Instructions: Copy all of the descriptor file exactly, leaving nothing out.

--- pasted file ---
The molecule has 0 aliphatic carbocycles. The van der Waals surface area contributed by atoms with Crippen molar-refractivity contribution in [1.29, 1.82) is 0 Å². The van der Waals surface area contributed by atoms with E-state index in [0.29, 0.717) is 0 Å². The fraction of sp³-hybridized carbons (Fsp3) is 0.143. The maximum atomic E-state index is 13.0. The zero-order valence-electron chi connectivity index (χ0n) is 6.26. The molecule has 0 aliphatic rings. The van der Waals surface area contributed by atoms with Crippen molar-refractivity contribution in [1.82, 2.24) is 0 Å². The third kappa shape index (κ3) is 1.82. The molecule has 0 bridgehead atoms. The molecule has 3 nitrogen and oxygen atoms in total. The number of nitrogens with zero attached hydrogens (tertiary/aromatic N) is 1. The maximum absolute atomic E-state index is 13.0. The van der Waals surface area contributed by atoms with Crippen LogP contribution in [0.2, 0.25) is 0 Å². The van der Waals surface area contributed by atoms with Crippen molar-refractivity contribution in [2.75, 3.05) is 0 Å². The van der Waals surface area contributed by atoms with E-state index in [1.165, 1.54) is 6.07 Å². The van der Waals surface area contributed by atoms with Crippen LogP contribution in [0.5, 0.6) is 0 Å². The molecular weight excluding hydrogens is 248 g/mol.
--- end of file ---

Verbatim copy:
The molecule has 0 aliphatic carbocycles. The van der Waals surface area contributed by atoms with Crippen molar-refractivity contribution in [1.29, 1.82) is 0 Å². The van der Waals surface area contributed by atoms with E-state index in [0.29, 0.717) is 0 Å². The fraction of sp³-hybridized carbons (Fsp3) is 0.143. The maximum atomic E-state index is 13.0. The zero-order valence-electron chi connectivity index (χ0n) is 6.26. The molecule has 0 aliphatic rings. The van der Waals surface area contributed by atoms with Crippen molar-refractivity contribution in [1.82, 2.24) is 0 Å². The third kappa shape index (κ3) is 1.82. The molecule has 0 bridgehead atoms. The molecule has 3 nitrogen and oxygen atoms in total. The number of nitrogens with zero attached hydrogens (tertiary/aromatic N) is 1. The maximum absolute atomic E-state index is 13.0. The van der Waals surface area contributed by atoms with Crippen LogP contribution in [0.2, 0.25) is 0 Å². The van der Waals surface area contributed by atoms with Crippen molar-refractivity contribution in [2.75, 3.05) is 0 Å². The van der Waals surface area contributed by atoms with E-state index in [1.165, 1.54) is 6.07 Å². The van der Waals surface area contributed by atoms with Crippen LogP contribution in [0.5, 0.6) is 0 Å². The molecular weight excluding hydrogens is 248 g/mol.